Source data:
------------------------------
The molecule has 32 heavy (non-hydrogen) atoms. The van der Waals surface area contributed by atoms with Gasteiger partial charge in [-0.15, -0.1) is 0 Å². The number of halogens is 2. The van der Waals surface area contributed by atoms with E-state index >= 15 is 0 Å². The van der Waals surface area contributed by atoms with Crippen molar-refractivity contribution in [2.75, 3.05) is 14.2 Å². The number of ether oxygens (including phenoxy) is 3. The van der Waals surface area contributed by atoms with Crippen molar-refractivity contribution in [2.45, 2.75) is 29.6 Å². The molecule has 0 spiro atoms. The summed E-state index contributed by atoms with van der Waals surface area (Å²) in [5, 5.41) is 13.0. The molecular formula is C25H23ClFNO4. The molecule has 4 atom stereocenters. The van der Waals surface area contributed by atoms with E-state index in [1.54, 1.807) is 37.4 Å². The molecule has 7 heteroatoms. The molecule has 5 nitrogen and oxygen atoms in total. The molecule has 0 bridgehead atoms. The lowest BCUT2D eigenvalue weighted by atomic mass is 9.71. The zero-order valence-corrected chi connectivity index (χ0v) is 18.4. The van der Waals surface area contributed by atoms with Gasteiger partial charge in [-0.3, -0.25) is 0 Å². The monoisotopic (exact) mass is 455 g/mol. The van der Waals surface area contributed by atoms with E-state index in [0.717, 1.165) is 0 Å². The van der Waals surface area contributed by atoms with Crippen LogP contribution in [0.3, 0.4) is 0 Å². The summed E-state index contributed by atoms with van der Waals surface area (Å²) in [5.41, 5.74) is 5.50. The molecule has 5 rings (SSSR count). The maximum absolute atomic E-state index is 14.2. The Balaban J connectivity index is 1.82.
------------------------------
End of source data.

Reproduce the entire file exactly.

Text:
The molecule has 32 heavy (non-hydrogen) atoms. The van der Waals surface area contributed by atoms with Gasteiger partial charge in [-0.15, -0.1) is 0 Å². The number of halogens is 2. The van der Waals surface area contributed by atoms with E-state index >= 15 is 0 Å². The van der Waals surface area contributed by atoms with Crippen molar-refractivity contribution in [2.75, 3.05) is 14.2 Å². The number of ether oxygens (including phenoxy) is 3. The van der Waals surface area contributed by atoms with Crippen molar-refractivity contribution in [2.45, 2.75) is 29.6 Å². The molecule has 0 spiro atoms. The summed E-state index contributed by atoms with van der Waals surface area (Å²) in [5, 5.41) is 13.0. The molecular formula is C25H23ClFNO4. The molecule has 4 atom stereocenters. The van der Waals surface area contributed by atoms with E-state index in [1.54, 1.807) is 37.4 Å². The molecule has 7 heteroatoms. The molecule has 5 nitrogen and oxygen atoms in total. The molecule has 0 bridgehead atoms. The lowest BCUT2D eigenvalue weighted by atomic mass is 9.71. The zero-order valence-corrected chi connectivity index (χ0v) is 18.4. The van der Waals surface area contributed by atoms with Gasteiger partial charge in [-0.3, -0.25) is 0 Å². The monoisotopic (exact) mass is 455 g/mol. The van der Waals surface area contributed by atoms with E-state index in [0.717, 1.165) is 0 Å². The van der Waals surface area contributed by atoms with Crippen LogP contribution in [0.3, 0.4) is 0 Å². The summed E-state index contributed by atoms with van der Waals surface area (Å²) in [5.41, 5.74) is 5.50. The molecule has 5 rings (SSSR count). The maximum absolute atomic E-state index is 14.2. The Balaban J connectivity index is 1.82.